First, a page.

NASA continues to refine parachute design for future Mars landing

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NASA continues to analyze the results from the second experimental landing technology test of its Low-Density Supersonic Decelerator (LDSD).

The test concluded Monday when the craft splashed down at 11:49 a.m. off Kauai.

During the flight, two decelerator technologies were tested, designed to slow down spacecraft traveling at supersonic speeds in preparation for a future human mission to Mars.

A high-altitude balloon carrying the LDSD test vehicle launched at 7:45 a.m. from the U.S. Navy’s Pacific Missile Range Facility (PMRF) on Kauai.

In the beginning, the test seemed to be going well.

As planned, at 11:35 a.m., officials said the vehicle separated from the balloon at about 120,000 feet above the ocean. An on-board rocket motor then took the vehicle to 180,000 feet, where the first braking technology, the Supersonic Inflatable Aerodynamic Decelerator (SIAD), deployed at about Mach 3 at 11:37 a.m.

Fourteen seconds after SIAD inflation, the test vehicle’s parachute was released into the supersonic slipstream, according to plan. Preliminary analysis of imagery and other data received during the test indicates the Supersonic Ringsail parachute deployed. This 100-foot-wide parachute is the largest supersonic parachute ever flown, more than double the area of the parachute used for the Mars Science Laboratory mission that carried the Curiosity rover to the surface of Mars.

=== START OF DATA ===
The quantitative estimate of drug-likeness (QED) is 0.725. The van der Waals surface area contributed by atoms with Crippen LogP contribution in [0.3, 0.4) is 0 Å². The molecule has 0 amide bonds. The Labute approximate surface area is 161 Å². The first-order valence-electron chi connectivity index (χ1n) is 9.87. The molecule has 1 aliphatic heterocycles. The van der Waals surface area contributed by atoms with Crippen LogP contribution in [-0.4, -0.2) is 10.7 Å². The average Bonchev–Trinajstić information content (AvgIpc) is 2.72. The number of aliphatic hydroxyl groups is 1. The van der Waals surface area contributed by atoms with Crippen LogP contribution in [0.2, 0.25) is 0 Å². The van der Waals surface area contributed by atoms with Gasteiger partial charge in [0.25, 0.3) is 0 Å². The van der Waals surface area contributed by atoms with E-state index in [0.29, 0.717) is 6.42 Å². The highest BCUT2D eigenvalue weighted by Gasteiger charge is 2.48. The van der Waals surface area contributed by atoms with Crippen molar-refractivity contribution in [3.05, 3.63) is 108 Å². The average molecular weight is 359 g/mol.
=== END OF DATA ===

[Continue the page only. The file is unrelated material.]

But excitement turned to disappointment when the chute began to generate large amounts of drag and a tear appeared in the canopy at about the time it was fully inflated.

Monday’s flight test was the second for the project. During the first flight on June 28, 2014, the main goal was to demonstrate and operate the vehicle through its entire mission. That flight also carried the two LDSD braking technologies, and the SIAD worked perfectly during the first test. The supersonic parachute, however, did not inflate as designed.

With the data from last year’s test, the LDSD team developed a new formula for this year’s chute, making it stronger and more curved into its top to help it survive the initial shock of supersonic wind.

“The technologies tested on LDSD are giving us data and insight into the capabilities we’ll need to land more mass than we currently can on Mars, which will enable more capable robotic missions, as well as human precursor missions to the Red Planet,” said Steve Jurczyk, associate administrator for the Space Technology Mission Directorate at NASA Headquarters in Washington.

Scientists will now review the black box that was on the vehicle, which they say carries a goldmine of critical data.

Changes will be made and a new chute will be developed for a third testing sometime next year.

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